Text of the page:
Army Aviation

Sustaining Army Aviation in the Future: Readiness in a Complex World

Aviation Maintenance / By COL Shawn T. Prickett and Mr. Tod L. Glidewell: Army Aviation is deployed world-wide with simultaneous missions on several continents in support of Joint Forces. To win, Army Aviation forces must provide the commander with multiple options, integrate the efforts of multiple partners, and operate across multiple domains to provide solutions while presenting our enemies and adversaries with multiple dilemmas. As we seek to comprehend the environment of the Army Operating Concept (AOC), we must remain cognizant of what our leaders have challenged us to accomplish. That is, “to focus on big questions and not focus on the small answers.”

Aviation Soldiers preparing vehicles for missions in support of Operation Atlantic Resolve / U.S. ARMY AMCOM PUBLIC AFFAIRS

Army Aviation must maintain relevancy as the Joint Force faces a strategic crossroads. After fifteen years of warfare in Iraq and Afghanistan, budget challenges and manpower reductions are shaping every decision we make. Despite these challenges, the international environment is more dynamic and complex than ever. In order to ensure we can sustain operations in a complex environment we must ask ourselves some tough questions; questions that will lead to a better description of the challenges and drive unique thoughts about the future. While the big question may be; does Army Aviation fully understand the future sustainment operating environment to build, project and sustain the combat power necessary to support combatant commanders? We posit that the environment will require new thoughts centered on mobility, “smart” aircraft and maintenance actions, and maintenance/sustainment common operational understanding.

The Expeditionary Concept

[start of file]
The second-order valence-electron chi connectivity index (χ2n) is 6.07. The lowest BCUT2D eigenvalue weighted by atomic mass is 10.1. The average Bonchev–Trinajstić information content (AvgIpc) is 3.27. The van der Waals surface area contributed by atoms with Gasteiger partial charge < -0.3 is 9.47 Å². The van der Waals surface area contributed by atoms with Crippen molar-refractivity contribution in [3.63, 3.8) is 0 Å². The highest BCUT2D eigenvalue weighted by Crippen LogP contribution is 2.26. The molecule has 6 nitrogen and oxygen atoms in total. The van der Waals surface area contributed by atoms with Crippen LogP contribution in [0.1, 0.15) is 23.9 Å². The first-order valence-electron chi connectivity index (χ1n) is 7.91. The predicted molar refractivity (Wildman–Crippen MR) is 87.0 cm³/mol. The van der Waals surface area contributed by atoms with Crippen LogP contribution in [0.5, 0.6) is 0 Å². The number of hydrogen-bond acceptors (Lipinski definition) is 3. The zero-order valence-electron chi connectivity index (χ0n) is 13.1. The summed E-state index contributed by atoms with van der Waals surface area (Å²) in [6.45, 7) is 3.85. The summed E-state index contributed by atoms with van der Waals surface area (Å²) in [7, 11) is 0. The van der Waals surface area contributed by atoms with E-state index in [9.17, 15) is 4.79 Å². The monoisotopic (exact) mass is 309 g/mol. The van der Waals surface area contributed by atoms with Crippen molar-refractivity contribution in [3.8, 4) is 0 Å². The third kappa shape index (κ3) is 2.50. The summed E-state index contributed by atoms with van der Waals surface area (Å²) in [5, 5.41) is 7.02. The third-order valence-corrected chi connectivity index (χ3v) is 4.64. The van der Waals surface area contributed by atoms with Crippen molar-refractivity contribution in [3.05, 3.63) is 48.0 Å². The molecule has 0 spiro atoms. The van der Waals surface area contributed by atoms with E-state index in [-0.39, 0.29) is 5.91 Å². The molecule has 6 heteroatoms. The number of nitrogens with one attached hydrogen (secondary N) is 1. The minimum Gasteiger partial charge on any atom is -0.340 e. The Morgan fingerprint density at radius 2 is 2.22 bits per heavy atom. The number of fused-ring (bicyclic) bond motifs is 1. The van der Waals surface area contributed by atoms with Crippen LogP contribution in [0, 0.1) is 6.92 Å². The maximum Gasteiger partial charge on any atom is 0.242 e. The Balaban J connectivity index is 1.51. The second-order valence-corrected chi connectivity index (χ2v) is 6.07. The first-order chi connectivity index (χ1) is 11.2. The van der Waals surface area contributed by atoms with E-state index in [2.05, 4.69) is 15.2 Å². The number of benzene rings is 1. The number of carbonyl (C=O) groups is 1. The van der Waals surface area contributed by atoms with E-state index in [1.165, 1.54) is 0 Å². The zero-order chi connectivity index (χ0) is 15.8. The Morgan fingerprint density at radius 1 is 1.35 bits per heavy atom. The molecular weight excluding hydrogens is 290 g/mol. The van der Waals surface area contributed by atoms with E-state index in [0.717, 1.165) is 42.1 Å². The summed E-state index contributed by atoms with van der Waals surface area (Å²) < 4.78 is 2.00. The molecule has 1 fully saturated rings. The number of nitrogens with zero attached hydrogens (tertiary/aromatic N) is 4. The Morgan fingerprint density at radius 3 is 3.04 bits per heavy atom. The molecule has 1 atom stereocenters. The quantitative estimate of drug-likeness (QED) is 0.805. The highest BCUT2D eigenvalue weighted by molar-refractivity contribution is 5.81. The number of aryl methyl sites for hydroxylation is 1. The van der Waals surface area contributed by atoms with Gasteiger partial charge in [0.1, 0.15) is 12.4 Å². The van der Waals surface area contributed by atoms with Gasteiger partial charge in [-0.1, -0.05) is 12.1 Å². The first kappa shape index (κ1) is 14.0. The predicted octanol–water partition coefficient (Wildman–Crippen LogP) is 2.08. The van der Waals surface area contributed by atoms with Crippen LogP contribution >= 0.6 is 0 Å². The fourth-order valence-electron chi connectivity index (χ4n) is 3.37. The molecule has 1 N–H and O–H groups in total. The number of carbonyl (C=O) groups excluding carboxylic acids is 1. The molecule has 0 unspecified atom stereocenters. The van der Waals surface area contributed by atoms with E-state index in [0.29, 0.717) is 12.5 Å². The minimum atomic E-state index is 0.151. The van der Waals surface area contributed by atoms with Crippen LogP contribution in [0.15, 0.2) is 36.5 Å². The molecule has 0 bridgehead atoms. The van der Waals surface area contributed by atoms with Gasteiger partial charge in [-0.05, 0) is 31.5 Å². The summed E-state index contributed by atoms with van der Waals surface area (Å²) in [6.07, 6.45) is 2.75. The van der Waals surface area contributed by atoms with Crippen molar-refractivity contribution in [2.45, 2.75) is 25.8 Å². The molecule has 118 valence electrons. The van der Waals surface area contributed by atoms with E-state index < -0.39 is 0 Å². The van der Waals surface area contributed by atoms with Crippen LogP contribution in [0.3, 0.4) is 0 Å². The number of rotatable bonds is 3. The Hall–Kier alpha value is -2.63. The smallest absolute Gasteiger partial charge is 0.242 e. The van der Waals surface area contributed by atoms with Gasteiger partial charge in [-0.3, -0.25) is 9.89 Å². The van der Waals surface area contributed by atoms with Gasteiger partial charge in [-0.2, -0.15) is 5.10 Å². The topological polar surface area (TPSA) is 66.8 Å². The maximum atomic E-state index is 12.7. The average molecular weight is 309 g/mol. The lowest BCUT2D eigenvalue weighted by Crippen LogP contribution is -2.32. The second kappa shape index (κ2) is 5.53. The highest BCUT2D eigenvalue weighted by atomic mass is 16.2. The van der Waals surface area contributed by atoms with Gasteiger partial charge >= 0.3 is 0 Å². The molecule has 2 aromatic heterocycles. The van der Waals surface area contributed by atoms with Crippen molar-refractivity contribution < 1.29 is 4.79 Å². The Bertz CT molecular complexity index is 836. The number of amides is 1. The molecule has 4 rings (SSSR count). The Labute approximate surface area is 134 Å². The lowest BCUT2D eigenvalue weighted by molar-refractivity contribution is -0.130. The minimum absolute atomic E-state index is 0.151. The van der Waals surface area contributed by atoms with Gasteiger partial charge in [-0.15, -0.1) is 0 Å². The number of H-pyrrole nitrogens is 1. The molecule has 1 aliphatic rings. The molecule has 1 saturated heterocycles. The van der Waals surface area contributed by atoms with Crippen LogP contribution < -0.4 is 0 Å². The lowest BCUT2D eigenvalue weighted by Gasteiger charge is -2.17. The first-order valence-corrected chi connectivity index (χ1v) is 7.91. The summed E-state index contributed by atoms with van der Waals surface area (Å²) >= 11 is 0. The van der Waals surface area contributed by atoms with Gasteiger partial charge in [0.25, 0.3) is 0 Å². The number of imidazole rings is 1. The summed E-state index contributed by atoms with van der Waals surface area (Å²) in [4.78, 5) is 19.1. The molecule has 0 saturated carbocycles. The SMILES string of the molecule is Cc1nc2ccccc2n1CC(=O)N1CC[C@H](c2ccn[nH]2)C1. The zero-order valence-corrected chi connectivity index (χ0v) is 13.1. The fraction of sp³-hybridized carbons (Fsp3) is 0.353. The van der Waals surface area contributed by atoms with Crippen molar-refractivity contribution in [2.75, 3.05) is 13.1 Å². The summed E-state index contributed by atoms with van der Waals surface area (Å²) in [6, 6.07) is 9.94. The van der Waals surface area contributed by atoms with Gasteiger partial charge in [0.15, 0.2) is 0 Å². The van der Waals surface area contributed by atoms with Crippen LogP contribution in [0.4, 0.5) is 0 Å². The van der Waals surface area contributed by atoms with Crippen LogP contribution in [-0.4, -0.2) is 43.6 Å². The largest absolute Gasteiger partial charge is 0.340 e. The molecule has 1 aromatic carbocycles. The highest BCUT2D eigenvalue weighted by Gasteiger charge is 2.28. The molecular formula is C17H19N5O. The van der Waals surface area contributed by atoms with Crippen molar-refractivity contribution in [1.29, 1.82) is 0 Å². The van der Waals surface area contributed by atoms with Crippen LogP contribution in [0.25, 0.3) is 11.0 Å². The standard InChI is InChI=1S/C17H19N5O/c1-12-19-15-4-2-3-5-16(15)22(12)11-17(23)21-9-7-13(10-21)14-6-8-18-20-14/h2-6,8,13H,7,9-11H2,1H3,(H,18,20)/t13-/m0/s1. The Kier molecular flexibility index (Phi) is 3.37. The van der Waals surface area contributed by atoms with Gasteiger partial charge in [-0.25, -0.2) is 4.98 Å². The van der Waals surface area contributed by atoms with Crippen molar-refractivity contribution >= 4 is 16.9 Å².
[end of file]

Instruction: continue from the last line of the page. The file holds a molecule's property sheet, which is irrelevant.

The ability to rapidly deploy, build, and sustain combat power remains at the forefront of its unique capabilities. Yet, strategic, operational, and tactical mobility present challenges in the future. Reception, staging, onward movement, and integration (RSOI) may be executed across multiple countries and multiple environmental domains. To this end, Army must clearly define the expeditionary concept and we must become more self-reliant while leveraging joint capabilities to enable global RSOI. Furthermore, we must acknowledge that an expeditionary philosophy comes with its own set of limitations. While formations with greater autonomous deployment capabilities imply more equipment sets, specialized kits and outfits for strategic mobility it is directly contrary to the small size required for tactical mobility. Future aviation battalions must be able to move with our tactical joint maneuver ground forces. To be successful in that endeavor it is imperative that we consider a departure from the current operations to facilitate the freedom required for expeditionary operations. Recent exercises to austere environments have faced many mobility challenges and have sought to address them in multiple ways, but these training exercises have not faced an adaptive enemy with near peer capabilities. In the end, it is difficult to see future formations manned, trained, equipped or organized like a combat aviation brigade (CAB) of 2017.